View from Dublin: Customers the only winners in beef battle
As farmers blockade beef processing plants around the country, the ramifications are starting to move along the food chain, as it were. Beef processors are worried they will lose important retail contracts and may have to start letting staff go. The whole situation is an unfortunate, sorry mess.
Farmers say they are not getting a fair price for their beef.
Processors say they work in a low-margin business and they are at the mercy of highly competitive retail giants. Farmers don't really believe the processors. Who is telling the truth?
Beef farming, by and large, is not profitable for many of its participants. It is a tough business which can prove very lucrative if companies are large, nimble, innovative and are prepared to be dictated to by large retail chains.
The multiples often use the sale of cheap beef as a loss-leader to attract people into the stores. How can you determine who is making all of the money from the beef industry?
None of the three largest beef processors in Ireland (ABP, Dawn and Kepak) publish accounts. They are all unlimited liability businesses, mainly owned through investment holding companies on the Isle of Man and Jersey.
Of the three largest retail giants in the Irish market (SuperValu, Dunnes Stores and Tesco), only SuperValu publishes accounts.
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Neither Aldi nor Lidl publish detailed accounts for their Irish operations either.
Dunnes Stores is owned by an unlimited liability company and Tesco Ireland is actually owned by a Luxembourg partnership and a Dutch-registered company. Tesco's ultimate parent group does publish accounts as a plc. But you won't find anything meaningful about profits from the sale of meat in Ireland.
Farm income surveys do show that many beef farm operations in Ireland are unprofitable. That may be about to get a lot worse because of Brexit, the Mercosur trade deal and the climate change-inspired drive away from meat. Even the UN is now encouraging people to eat less meat.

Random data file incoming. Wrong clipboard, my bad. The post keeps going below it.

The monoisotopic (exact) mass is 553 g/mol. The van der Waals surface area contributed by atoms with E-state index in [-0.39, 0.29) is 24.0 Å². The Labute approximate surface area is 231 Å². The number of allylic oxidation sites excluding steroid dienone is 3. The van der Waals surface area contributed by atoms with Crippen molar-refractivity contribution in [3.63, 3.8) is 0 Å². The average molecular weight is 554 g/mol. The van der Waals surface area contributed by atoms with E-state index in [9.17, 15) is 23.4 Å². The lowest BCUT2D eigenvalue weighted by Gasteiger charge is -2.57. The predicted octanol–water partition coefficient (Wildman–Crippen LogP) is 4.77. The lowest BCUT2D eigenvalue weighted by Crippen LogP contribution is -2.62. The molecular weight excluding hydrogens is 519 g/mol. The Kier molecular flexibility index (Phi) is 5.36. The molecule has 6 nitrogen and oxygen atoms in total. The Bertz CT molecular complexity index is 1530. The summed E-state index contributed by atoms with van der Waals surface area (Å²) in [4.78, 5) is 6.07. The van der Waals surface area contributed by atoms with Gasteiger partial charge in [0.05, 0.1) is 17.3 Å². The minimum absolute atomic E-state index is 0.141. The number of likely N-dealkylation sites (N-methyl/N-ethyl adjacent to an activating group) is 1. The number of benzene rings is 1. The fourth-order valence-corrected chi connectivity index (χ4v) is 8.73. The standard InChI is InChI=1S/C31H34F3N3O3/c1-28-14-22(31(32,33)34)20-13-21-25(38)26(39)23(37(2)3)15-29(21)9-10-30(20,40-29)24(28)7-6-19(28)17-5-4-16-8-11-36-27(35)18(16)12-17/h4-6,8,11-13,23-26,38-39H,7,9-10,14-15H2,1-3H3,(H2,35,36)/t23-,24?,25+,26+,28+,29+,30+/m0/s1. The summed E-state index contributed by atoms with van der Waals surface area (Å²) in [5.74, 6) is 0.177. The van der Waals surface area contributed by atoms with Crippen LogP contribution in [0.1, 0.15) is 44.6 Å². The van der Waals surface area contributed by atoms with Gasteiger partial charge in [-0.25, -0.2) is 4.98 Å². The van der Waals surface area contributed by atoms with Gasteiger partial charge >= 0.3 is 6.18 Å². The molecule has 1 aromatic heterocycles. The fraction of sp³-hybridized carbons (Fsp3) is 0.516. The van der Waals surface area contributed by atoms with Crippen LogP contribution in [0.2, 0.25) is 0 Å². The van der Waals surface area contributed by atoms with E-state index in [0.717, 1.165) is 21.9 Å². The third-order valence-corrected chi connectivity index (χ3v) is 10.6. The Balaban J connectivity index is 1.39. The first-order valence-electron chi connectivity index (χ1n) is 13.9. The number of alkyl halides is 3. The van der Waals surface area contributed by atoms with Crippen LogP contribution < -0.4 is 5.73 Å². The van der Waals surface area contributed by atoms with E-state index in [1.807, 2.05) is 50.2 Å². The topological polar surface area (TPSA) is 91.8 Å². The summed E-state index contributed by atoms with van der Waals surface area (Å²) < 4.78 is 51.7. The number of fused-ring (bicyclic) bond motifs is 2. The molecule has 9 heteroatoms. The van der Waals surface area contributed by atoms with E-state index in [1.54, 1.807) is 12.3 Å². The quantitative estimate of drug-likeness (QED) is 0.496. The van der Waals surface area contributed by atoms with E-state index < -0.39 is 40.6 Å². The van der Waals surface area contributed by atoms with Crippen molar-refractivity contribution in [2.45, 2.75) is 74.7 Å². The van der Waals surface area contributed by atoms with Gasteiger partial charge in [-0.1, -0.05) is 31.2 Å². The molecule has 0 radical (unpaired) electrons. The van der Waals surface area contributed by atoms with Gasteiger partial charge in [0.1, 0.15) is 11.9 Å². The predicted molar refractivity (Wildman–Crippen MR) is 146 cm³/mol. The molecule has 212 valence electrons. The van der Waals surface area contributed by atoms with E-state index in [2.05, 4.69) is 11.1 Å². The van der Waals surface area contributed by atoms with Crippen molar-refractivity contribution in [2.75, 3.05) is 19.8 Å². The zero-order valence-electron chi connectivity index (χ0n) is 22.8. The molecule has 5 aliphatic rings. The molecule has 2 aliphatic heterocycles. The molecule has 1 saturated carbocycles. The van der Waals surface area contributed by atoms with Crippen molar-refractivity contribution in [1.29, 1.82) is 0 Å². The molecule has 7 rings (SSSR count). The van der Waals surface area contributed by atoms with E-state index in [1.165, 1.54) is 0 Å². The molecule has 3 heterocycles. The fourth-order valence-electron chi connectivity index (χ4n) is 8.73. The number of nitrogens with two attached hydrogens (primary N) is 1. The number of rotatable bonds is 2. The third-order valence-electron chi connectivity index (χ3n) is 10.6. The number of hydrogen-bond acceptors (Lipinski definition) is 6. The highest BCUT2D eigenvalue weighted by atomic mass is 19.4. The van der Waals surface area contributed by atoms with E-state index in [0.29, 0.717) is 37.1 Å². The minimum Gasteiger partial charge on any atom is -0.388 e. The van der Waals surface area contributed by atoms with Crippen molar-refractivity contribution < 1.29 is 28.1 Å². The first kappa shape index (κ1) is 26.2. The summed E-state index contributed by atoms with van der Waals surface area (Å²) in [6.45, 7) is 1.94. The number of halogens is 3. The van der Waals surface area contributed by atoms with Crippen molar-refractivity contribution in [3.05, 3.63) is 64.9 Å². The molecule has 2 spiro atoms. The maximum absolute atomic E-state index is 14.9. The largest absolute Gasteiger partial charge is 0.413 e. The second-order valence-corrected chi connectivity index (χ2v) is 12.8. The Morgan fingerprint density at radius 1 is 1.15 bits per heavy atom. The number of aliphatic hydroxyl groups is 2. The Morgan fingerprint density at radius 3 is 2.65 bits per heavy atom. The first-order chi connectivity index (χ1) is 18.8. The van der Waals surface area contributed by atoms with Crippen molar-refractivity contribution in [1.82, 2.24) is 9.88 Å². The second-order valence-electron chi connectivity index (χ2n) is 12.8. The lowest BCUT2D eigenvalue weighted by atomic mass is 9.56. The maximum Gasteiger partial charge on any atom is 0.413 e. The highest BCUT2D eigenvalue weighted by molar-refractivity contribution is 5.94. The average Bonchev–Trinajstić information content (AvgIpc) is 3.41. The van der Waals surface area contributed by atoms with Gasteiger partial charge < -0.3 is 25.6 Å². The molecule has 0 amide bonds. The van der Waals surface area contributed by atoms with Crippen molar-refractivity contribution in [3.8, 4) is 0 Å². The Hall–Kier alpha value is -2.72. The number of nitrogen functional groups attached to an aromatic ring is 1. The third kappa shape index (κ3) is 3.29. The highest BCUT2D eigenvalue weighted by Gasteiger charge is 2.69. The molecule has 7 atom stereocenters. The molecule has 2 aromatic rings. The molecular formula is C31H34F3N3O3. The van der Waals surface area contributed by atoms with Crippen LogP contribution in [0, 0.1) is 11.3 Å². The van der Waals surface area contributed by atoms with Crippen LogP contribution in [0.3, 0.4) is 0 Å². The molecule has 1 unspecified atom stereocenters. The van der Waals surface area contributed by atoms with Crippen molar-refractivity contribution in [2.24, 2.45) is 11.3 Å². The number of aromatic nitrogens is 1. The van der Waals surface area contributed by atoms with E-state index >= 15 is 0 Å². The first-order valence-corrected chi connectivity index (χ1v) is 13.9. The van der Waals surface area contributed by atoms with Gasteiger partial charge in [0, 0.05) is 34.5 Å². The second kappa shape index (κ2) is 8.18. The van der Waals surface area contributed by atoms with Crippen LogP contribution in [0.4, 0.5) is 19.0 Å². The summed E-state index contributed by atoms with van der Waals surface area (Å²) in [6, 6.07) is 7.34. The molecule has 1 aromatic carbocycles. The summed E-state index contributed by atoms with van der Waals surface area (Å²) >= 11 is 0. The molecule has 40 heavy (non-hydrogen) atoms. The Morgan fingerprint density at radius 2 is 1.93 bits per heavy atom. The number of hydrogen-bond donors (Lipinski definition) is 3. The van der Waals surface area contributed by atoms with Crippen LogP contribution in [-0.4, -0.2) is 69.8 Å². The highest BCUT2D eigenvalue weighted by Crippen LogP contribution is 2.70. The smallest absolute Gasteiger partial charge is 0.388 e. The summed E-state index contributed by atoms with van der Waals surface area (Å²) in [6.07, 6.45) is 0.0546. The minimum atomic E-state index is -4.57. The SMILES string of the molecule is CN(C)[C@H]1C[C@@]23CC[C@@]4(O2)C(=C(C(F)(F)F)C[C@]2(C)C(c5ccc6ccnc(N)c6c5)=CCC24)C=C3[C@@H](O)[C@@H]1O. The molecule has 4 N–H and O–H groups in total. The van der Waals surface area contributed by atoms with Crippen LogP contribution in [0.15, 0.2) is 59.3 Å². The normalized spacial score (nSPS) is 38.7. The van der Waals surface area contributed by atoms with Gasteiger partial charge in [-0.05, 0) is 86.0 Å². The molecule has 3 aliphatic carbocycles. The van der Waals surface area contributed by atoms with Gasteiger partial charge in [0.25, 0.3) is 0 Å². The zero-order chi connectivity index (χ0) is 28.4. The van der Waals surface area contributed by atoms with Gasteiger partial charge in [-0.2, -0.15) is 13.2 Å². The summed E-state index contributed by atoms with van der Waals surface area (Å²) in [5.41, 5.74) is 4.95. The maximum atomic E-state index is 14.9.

Aldi was selling a Father's Day 18oz steak in its UK stores this year for just £7.99. It was just a promotion, but beef is not really a branded product and so the retailers ultimately call the shots. Perhaps the real problem here is that beef is simply undervalued and sold too cheaply.
Consumers are the big winners in all of this. But surely this isn't sustainable if the people who produce the product continue to be the big losers.
n Speaking of beef barons, Larry Goodman looks set to expand one of his other business empires beyond meat. Goodman has been linked with buying out the shareholding in the Hermitage Medical Clinic owned by Sean Mulryan.
Goodman is already a substantial shareholder in the Hermitage. He is also a major shareholder in the Blackrock Clinic and the Galway Clinic.
He is clearly a big believer in the long-term profitability of private medicine, given our ageing population and the obvious failings in the public health system.
Yet, of the three, Blackrock is the only one that has really delivered consistent, stellar profitability. Between 2010 and 2016, it racked up profits of €90m. Profits at the Galway Clinic fell in 2017, by 44% to €5.15m.
Accounts for Torcross Ltd, the parent group of the Hermitage clinic, show that at the end of 2017, it had outstanding debt of €77m, including loans from shareholders of €39.2m. The shareholder loans don't even pay any interest.
The accounts said it faced challenges generating the returns required to pay down its significant outstanding debt. These include inflation pressures in people costs and the medical supply chain and pricing pressures with health insurers.
Pre-tax profits were down from €4.5m to €2.6m in 2017. One of the issues highlighted in the accounts is the fees paid by health insurers. Insurers are playing it a bit tougher with private hospitals on what they pay.
Perhaps Goodman sees a clear advantage in collective bargaining by controlling three of the biggest private hospitals in the country.